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Four years ago I wrote of my quiet optimism for Yemen (says Charlie Pratt. See A quiet optimism for Yemen? published in Defence Viewpoints 13th September 2012). Its nascent, idiosyncratic democracy, powered by tribal shaykhs and patronage, had conspired to produce a relatively fair and free election. Out of it had ascended a President from the marginalised and underdeveloped South of the country; a potent symbol of the unified Yemen and a hopeful portent of practical unity to come.

The problems that Hadi faced were colossal. The writ of the government extended only a few miles outside of the capital Sana'a, at which point a patchwork of tribes and political systems took over. His civil service was full of ghost employees and the country was still struggling to recover from the endemic corruption and patronage of his predecessor as President, 'Ali 'Abdallah Salih. But at the same time a political dialogue featuring all parts of Yemeni society had begun, the elections had still occured and a strange and unique civil society still existed.

In retrospect, the question mark was prescient. All that is positive is gone now, wrecked at the hands of a rebel Zaydi Shi'a tribal grouping, the Huthis from the Northernmost province of Yemen, and their alliance with Salih. Both were stung by their continued marginalisation from the political dialogue and, in response, an alliance of Huthis and Yemeni soldiers still loyal to Salih broke out of Sa'dah and rode south. Pushing at an open door, they found Yemen to be a real facade state with just as much blame for its precipitous downfall - no military or unified government opposed the Huthi/Salih alliance. Their crusade stopped only in the South of the country, when their ambition and supply lines ran out. In response, a Saudi led coalition eviscerated Yemen from the air, bombing the Huthis and Salih to a dialogue table in Kuwait.

There they still sit, an achievement in itself after all the blood shed in this nasty, and pointless, little war. My optimism is, however, gone, and now seems hopelessly naive. Yemen is at a crossroads. Should the talks fail, so too will Yemen, under the crushing reality of economic collapse, famine and warlordism - the only solution being, perhaps, enough horror that the protagonists seek proper peace. But even if they succeed, the prospect of re-building Yemen is a terrifyingly huge one - every failing of the state has been brutally exposed, and its positive aspects destroyed.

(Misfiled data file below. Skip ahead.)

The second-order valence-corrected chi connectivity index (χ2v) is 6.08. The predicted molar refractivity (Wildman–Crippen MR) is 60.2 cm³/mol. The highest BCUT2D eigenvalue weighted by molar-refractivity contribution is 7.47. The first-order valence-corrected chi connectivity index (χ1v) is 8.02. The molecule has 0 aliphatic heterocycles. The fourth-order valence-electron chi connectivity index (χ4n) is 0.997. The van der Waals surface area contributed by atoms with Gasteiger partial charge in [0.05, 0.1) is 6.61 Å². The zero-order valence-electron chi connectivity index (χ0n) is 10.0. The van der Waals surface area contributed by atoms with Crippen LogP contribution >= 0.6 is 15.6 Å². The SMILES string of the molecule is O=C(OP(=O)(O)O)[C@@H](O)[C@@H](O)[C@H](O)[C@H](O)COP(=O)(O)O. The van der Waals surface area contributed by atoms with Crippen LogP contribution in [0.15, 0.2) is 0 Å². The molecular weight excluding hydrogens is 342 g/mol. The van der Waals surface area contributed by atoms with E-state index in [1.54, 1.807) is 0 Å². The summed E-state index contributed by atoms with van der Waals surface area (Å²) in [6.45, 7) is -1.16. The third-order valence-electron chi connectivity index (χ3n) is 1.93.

The political talks may still succeed. Both parties are recalcitrant, but Saudi Arabia remains engaged. If they can engineer a deal, including the departure of Salih from Yemen, a faint glimmer of progress presents itself. Yet even talk of rebuilding the Yemeni state is facile. A territorial state in the academic, Westphalian sense has never existed in Yemen. Instead, the state has been one locus of power amongst many - a provider of limited resources to the Yemeni citizen that existed in both competition and co-existence with tribes, political movements and patronage networks.

What once existed is even more fatally weakened now. If a peace deal is signed, President Hadi and his cabinet will have the colossal undertaking of staving off famine and restarting the Yemeni economy, including reintegrating it into the global economy. No doubt they will have Gulf money backing them, but faced by a state torn apart by regional rivalries between provinces, a resurgent Southern secession movement, powerful tribes and patronage networks linked to the political movements of Islah and GPC, it will be near impossible to use it efficiently or effectively: Yemen may not completely collapse, but large swathes of its population will live in endemic poverty and near starvation.